Lapsing of a Will
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When Does a Will "Lapse"?
Often times, people write their will long before they actually pass away. The situation sometimes occurs where a person meant to recieve an item (i.e. a "devise") from the will dies before the death of the person who wrote the will. In such a situation, the item to be left to the now deceased person is said to have "lapsed."
What Are the Consequences of a Lapsed Devise Made in a Will?
When a devise to someone has lapsed because the intended recipient has passed away before creator of the will has passed away, there are a few options. First, the will must be evaluated to determine if an alternative disposition has been made. Sometimes people include language such as "if this person is to predecease me, then my property shall go to [insert person’s name] instead."
If no alternate disposition has been made in the will, then the devises go to the estate of the creator of the will. When devises go back into the estate of the will’s creator rather than out to people, those items are termed to have gone into the "residuary estate." This term is fitting because these items are left over, or the "residue," from the will since their intended devises have died.
The items in the residuary estate will then go into probate and the state distributes the items accordingly. A specific order of distributed is established in each state’s intestate succession rules, and the probate courts follow these intestate succession rules when distributing property left over in the residuary estate.
Finally, if there are no heirs under intestacy, the gift will be considered void. The state will typically take possession of voided gifts.
What Are Anti-Lapse Statutes?
Anti-lapse statutes are state laws which substitute other people for the individual who predeceased the person who wrote the will. Anti-lapse statutes typically substitute the children of the person who was to receive under the will. These statutes assume that the person who wrote the will would rather give to the person’s children rather than go through the processes in the section above.
For instance, suppose that Mary makes a will giving half her estate to Bob. Bob dies before Mary. If there is an anti-lapse statute, then most likely Bob’s children will get half of Mary’s estate.
Note that anti-lapse statutes differ from state to state. Most states limit the protection of anti-lapse statutes to relatives. If the anti-lapse statute restricts the protection to relatives, then Bob’s children can only inherit from Mary if Bob is somehow related to Mary.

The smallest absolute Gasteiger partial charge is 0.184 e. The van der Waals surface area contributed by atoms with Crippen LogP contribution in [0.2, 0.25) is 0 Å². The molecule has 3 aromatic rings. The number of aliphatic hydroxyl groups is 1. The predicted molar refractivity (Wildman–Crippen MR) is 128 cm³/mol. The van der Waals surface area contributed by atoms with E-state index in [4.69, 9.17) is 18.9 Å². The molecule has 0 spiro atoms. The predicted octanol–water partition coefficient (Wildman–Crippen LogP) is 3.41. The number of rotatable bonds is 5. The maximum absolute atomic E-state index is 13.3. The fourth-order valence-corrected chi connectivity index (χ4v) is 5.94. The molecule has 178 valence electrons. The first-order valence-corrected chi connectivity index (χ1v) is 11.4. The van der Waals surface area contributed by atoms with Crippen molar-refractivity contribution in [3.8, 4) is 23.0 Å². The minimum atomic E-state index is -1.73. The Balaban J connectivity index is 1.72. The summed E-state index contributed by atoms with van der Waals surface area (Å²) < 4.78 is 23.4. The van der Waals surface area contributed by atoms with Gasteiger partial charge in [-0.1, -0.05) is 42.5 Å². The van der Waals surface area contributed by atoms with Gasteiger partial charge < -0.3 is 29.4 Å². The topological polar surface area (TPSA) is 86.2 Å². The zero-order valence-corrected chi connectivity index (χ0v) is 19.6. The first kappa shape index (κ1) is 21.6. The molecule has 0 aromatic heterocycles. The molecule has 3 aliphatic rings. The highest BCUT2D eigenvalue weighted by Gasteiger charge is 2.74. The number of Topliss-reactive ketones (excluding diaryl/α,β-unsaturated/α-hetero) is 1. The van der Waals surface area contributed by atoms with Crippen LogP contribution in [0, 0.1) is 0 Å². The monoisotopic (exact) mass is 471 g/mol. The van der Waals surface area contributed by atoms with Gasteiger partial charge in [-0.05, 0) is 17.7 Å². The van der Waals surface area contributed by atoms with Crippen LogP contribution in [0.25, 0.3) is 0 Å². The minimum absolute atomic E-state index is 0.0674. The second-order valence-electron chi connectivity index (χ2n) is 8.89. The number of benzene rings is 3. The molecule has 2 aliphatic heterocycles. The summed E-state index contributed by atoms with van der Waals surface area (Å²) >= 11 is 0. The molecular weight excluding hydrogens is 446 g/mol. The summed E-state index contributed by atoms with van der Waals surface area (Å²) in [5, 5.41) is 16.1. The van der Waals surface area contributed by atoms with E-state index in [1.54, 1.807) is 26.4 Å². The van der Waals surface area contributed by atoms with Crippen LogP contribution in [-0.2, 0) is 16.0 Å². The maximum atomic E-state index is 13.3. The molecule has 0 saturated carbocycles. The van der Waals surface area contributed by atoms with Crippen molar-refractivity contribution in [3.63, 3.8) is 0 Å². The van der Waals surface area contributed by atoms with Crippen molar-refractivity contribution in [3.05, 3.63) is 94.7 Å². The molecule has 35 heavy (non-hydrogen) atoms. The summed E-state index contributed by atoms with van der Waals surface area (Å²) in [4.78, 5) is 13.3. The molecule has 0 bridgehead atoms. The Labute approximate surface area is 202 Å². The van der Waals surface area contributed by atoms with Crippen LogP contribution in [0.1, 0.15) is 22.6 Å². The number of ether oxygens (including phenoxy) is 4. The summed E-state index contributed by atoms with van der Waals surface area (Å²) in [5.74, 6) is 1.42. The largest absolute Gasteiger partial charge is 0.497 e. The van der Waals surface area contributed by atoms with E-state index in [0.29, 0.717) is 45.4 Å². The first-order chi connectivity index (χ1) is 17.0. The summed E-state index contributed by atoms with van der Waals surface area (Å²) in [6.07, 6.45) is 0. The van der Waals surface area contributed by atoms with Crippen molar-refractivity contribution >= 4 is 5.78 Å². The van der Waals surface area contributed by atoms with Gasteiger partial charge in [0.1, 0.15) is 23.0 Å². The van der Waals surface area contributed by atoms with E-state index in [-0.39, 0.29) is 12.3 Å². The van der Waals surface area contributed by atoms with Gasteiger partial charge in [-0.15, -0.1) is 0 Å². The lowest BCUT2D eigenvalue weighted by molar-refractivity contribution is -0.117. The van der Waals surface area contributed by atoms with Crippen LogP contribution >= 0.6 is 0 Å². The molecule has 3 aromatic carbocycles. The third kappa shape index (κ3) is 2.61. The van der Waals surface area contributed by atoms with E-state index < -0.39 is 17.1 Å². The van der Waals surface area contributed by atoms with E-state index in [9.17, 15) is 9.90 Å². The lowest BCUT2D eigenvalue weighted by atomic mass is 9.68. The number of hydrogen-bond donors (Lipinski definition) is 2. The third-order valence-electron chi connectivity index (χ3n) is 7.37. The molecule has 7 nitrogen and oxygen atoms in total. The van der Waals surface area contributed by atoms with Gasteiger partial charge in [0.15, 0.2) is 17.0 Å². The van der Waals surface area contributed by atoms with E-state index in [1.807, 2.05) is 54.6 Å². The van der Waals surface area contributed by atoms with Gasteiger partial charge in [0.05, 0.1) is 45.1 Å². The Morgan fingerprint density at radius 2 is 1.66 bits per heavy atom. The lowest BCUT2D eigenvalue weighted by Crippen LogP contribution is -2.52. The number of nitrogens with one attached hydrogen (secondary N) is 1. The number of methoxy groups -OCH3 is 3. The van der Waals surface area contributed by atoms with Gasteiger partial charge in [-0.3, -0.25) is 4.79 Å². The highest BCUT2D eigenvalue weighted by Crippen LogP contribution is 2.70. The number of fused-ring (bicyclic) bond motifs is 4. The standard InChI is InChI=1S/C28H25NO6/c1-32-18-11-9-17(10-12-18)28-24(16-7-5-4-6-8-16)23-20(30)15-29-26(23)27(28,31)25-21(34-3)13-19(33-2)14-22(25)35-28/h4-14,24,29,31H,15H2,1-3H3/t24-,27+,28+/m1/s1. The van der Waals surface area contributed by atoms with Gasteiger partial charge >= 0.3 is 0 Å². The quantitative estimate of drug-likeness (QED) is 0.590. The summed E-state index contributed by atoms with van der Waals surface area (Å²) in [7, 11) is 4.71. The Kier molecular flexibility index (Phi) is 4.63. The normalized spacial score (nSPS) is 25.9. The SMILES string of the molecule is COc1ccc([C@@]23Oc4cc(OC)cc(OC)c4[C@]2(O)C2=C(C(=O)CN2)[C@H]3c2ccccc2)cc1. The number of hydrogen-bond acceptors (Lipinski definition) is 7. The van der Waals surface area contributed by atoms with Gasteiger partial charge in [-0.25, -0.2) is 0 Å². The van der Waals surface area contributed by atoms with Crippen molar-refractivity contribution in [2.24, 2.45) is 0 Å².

Finally, anti-lapse statutes can be overwritten by the will itself. If the person who writes the will does not want the anti-lapse statute to be enforced, he or she should explicitly say so.
What Are Class Gifts and Who Inherits a Lapsed Devise?
Class gifts are dispositions in a will which are given to a specific group of people rather than to a specific individual. For instance, if Jen writes a will which says "Each of my children shall have 25% of my estate," then the will is giving a class gift. If Jen writes a will which states that "My son Bob and my daughter Mary shall each have 25% of my estate," then that is not a class gift.
The important thing about class gifts is that membership is subject to change. If Jen has more children in the future, then those children will also inherit 25% under the class gift. A will which specifically names each child, however, will likely exclude any future children.
This rule also applies to members of a class who dies before the person who makes the will. If one member of a class gift dies, the rest of the class will take the remainder of the gift.
For example, suppose Jen has two children, Mary and Bob, and Bob dies before Jen does. Jen’s will states that "Each of my children shall have 25% of my estate." Mary will take 50% of the estate: Mary’s portion of the estate and Bob’s portion of the estate.
The rule on class gifts is subject to other provisions though. If the will makes an alternative disposition or a state anti-lapse statute is enforced, then those rules take precedent over the class gift.
Do I Need a Lawyer to Draft My Will?
Technically, a person does not need an attorney to draft a will. A person can draft his or her own will. However, complications such as the situation above may arise. Most people do not think of such complications. Attorneys, however, are trained to think of all the potential complications.
Therefore, with the aid of an estate planning attorney, a person can ensure that any and all issues that may arise have a solution. Having your property not go into probate is always a priority because people, not the probate court, should decide what happens to their property upon their death.
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Last Modified: 10-18-2013 04:13 PM PDT
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